Dedicated Depth display, NMEA 2000 the best way?
I enjoyed this Bill Morris article at OceanNavigator.com even though he pokes fun at skippers like me. For one thing, he does it gently and well, as in this smoothly written second paragraph:
However, sailors who depend on paper charts and minimal electronics — VHF radio, hand-held GPS and a stand-alone depth sounder — are still making successful ocean passages, blissfully innocent of the compulsion, or ability, to spend big bucks on more elaborate systems.
I also agree with Bill that a dedicated depth display is a key navigation tool, regardless of what else you’re using. But then again I think that there are better ways to do it than he advocates, and though they involve bigger bucks in the short term, that may not be true over time.
The standalone Lowrance LST-3800 Depth gauge that Morris favors reminded me of the vaguely similar Lowrance LMF-400 I tested 11 years ago. Of course, the LMF is an NMEA 2000 all-in-one instrument display capable of showing many types of information, but you can certainly use it as a dedicated depth display (in fact, most let you turn off all other pages if you actually can’t control your fingers).
Moreover, I still have that inexpensive LMF-400 and when I plugged it into Gizmo’s N2K network it powered up and had no trouble showing the Depth data available (and possibly shown by most any other display on the network). By contrast, the standalone LST-3800 system requires both display and transducer to be functional. And while the LST is only $162 on Amazon, that included transom-mount transducer is not apt to work well with the inboard engines found on most ocean-going boats, and I’d be skeptical about an optional Pod Style transducer in-hull install too.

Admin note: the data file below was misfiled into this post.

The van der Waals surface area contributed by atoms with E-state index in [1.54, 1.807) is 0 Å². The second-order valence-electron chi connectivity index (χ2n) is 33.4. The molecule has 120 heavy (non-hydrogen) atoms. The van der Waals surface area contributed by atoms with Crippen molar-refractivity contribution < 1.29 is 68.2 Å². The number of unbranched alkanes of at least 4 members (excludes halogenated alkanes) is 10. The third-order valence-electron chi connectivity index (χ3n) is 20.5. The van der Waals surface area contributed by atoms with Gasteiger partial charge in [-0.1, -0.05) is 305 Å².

It’s also worth noting that even the LMF’s inefficiently designed numeric Depth display is probably easier to read than what’s on the significantly smaller LST display. And how about that Furuno FI70 for crisp and bright readability! Its high-quality 4.1-inch color screen is fairly typical of current NMEA 2000 instruments and I just bought it on eBay for $300.
I would hesitate to buy a used NMEA 2000 depth transducer like, say, a rugged yet reasonable Airmar DT800 — or any used transducer, for that matter — but I’ve only seen one N2K display fail after many years of abusing them, often six or more of various brands at once.
Sure, setting up a NMEA 2000 network can seem complicated and expensive but most of the gear is built well for blue water boating (and note the value-oriented sensor/display kits available from Garmin, B&G, and others). And I simply do not buy the notion that a standalone depth sounder is more reliable.
I’ve never seen an N2K network fail completely, and I’ve built some that stretched the rules. And there’s more redundancy than the fact that most any screen can show basic data like Depth. You can also have an extra depth transducer on the network, and in most cases, the displays will pick one automatically or let you set up a preferred source. In fact, some displays like Maretron’s will let you see two different Depth readings on the same screen and even name them sensibly, like Port Depth and Starboard Depth based on a big catamaran’s dual transducers.
You might feel a little “compulsion” to try alternate Depth displays like the ones above, which I created and photographed on Gizmo while she was tied up yesterday. But once you’ve crafted what works for you, there’s no need to fool around when you should pay attention elsewhere. In my view “keeping it simple” is not about what marine electronics can do, but is about how you use them.
How would you advise a friend looking for a simple Depth data display?
PS 8/1: Allan Seymour sent in this photo of a HawkEye DepthTrax mounted at the helm of Sally W, which also has Depth on its N2K network (as seen on Panbo). He wrote, “When at anchor I keep this little guy on. Draws little power. It’s also a very simple backup.”